Cardinal Scola, 71, is highly esteemed by the pontiff, who moved him from the Patriarchate of Venice to Milan, one of the largest and most important sees in Europe. He is a brilliant, if at times recondite, theologian, a major supporter of the New Evangelization and a leader in Catholic-Islamic dialogue. His election could be hampered by internal divisions among the Italian cardinals.
Cardinal Ouellet, 68, is a Sulpician and served as archbishop of Quebec from 2002 to 2010 before taking over as head of the powerful Vatican office that oversees the appointment of the world’s bishops. Critics point to the lamentable state of the Church in Quebec during his tenure and wonder if he would be able to reinvigorate the faith in the West.
Cardinal Bagnasco, 70, is very well known among the Italian and European Cardinals and has a reputation for intellectual heft. He is also president of the influential Italian Bishops’ Conference.
The remaining papabili include: Cardinal Dominik Duka, archbishop of Prague; Cardinal Peter Erdő, archbishop of Budapest; Cardinal Odilo Pedro Scherer, archbishop of São Paulo, Brazil; Cardinal Gianfranco Ravasi, president of the Pontifical Council for Culture; Cardinal Antonio Cañizares Llovera, prefect of the Congregation for Divine Worship and the Discipline of the Sacraments; Cardinal Peter Kodwo Appiah Turkson, president of the Pontifical Council for Justice and Peace and former archbishop of Cape Coast in Ghana; and two Americans, Cardinal Donald Wuerl, archbishop of Washington and Cardinal Timothy Dolan, archbishop of New York.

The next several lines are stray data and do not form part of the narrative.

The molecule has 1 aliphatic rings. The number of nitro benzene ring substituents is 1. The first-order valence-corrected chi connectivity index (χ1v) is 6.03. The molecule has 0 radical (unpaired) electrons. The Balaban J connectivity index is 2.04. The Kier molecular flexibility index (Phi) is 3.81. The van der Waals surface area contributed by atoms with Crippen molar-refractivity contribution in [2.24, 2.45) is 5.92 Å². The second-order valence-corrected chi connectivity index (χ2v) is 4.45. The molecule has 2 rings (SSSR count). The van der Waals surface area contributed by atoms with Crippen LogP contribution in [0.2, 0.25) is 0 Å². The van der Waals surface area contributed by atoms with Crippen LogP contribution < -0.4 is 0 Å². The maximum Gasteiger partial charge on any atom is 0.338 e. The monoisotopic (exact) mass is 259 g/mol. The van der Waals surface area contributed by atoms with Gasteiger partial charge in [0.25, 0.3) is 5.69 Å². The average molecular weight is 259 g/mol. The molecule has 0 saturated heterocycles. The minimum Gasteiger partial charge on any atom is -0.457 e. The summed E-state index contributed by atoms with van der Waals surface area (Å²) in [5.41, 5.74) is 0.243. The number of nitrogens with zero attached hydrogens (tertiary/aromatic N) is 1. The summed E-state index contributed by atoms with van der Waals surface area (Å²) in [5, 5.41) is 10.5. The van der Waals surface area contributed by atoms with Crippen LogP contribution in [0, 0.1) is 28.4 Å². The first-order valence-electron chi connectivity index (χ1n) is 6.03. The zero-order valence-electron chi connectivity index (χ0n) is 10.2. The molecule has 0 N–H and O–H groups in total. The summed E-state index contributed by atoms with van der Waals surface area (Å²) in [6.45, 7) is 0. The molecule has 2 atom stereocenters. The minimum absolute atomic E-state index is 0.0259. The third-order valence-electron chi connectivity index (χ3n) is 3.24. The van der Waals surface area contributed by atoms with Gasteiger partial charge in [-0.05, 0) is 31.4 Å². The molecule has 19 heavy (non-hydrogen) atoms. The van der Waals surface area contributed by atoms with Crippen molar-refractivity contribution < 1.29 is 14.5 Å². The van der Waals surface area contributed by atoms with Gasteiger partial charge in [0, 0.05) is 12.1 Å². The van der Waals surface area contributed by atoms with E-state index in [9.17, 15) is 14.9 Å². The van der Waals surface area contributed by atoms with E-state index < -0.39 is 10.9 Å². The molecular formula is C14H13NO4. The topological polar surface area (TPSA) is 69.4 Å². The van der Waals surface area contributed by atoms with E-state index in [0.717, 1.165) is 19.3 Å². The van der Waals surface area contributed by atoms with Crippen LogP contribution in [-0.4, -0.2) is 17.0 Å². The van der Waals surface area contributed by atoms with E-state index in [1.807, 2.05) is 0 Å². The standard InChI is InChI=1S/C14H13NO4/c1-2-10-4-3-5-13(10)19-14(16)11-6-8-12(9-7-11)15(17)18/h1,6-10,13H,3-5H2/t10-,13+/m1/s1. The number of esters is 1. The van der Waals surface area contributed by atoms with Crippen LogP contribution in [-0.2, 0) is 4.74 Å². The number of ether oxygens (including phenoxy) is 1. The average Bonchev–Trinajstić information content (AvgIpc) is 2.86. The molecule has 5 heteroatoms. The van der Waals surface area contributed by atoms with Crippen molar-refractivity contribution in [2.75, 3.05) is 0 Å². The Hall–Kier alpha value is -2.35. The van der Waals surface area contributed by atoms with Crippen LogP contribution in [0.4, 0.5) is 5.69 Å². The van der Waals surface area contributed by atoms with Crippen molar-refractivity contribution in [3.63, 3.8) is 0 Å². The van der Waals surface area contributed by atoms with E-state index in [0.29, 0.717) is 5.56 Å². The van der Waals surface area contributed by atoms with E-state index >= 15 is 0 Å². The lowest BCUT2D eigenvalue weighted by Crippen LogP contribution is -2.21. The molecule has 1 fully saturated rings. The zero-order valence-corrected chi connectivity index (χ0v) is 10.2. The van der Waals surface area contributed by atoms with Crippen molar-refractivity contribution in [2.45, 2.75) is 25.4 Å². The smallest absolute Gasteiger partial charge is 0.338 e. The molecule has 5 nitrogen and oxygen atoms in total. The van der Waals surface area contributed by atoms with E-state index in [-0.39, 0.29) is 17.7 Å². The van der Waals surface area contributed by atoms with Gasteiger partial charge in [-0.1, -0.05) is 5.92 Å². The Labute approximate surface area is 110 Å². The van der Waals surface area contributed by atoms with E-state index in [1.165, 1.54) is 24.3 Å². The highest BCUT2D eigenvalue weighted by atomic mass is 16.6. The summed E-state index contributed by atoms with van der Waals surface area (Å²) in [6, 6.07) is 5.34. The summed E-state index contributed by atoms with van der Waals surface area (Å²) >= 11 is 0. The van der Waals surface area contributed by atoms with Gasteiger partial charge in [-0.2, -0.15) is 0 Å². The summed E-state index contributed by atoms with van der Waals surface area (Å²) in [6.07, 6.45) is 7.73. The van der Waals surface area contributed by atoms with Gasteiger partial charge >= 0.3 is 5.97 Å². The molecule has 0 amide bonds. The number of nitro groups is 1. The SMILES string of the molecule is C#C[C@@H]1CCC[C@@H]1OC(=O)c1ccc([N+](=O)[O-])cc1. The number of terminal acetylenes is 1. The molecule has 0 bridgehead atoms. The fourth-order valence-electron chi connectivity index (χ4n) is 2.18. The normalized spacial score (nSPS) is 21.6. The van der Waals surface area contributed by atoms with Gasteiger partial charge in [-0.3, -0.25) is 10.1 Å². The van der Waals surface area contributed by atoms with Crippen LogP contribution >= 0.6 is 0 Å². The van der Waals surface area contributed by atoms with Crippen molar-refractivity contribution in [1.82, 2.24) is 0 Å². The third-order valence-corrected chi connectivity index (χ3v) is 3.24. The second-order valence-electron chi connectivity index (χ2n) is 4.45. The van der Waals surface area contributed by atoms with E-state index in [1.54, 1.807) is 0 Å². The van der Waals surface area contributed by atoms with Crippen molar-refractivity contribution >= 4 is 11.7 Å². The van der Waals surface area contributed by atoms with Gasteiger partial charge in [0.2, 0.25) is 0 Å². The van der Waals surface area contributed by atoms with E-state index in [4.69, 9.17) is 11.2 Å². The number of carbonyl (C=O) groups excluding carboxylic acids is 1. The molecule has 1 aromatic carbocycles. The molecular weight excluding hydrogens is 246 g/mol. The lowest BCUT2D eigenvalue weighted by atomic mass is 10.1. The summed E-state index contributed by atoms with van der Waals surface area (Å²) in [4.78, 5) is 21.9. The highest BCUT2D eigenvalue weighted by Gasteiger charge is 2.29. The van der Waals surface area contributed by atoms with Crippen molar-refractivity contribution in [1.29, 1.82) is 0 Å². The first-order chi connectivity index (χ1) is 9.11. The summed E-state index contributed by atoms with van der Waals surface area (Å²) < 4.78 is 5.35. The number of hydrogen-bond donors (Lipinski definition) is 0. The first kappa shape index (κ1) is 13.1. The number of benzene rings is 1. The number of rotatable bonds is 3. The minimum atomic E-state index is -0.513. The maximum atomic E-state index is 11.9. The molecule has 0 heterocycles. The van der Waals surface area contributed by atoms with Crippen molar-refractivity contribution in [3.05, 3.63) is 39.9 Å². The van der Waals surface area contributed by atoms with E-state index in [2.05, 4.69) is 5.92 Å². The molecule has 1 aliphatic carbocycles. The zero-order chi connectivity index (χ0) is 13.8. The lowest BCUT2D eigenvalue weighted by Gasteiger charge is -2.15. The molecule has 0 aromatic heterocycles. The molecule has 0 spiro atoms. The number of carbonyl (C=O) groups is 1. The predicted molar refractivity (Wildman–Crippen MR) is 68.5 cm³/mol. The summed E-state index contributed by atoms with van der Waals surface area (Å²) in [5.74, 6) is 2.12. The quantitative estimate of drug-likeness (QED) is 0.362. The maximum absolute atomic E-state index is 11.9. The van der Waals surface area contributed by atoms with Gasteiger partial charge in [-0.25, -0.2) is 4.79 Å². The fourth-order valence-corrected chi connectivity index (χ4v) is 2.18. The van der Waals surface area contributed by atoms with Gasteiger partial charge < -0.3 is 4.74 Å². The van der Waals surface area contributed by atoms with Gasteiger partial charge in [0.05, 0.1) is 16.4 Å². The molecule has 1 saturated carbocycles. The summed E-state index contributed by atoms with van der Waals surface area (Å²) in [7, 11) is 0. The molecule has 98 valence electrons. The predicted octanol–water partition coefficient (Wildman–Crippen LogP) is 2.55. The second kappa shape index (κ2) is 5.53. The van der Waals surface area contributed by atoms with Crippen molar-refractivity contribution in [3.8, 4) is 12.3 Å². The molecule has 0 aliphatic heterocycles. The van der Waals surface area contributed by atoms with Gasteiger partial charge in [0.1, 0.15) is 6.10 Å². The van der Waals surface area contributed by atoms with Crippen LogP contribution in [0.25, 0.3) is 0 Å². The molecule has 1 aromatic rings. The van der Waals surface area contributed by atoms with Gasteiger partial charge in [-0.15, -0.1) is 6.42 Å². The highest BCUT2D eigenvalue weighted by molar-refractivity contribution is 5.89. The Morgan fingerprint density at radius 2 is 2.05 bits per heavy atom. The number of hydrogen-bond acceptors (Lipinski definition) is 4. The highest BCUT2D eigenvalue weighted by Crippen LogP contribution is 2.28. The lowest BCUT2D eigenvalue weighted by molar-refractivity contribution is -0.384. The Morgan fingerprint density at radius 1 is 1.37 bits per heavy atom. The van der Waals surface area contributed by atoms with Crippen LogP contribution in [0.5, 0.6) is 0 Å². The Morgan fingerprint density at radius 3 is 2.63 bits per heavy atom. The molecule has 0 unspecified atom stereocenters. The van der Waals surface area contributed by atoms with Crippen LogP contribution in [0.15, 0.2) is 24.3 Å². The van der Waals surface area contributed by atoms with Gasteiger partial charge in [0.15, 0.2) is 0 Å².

Cardinal Duka, 69, endured persecution under the communists in the one-time Czechoslovakia and is an ardent supporter of the New Evangelization.
A Hungarian, Cardinal Erdő, 60, is familiar to the European cardinals as he has been elected twice the president of the European Bishops’ Conference.
Cardinal Scherer, 63, would be the first pope from the New World, but like Canada, Brazil’s Catholic community faces many challenges, and his record in São Paulo is mixed.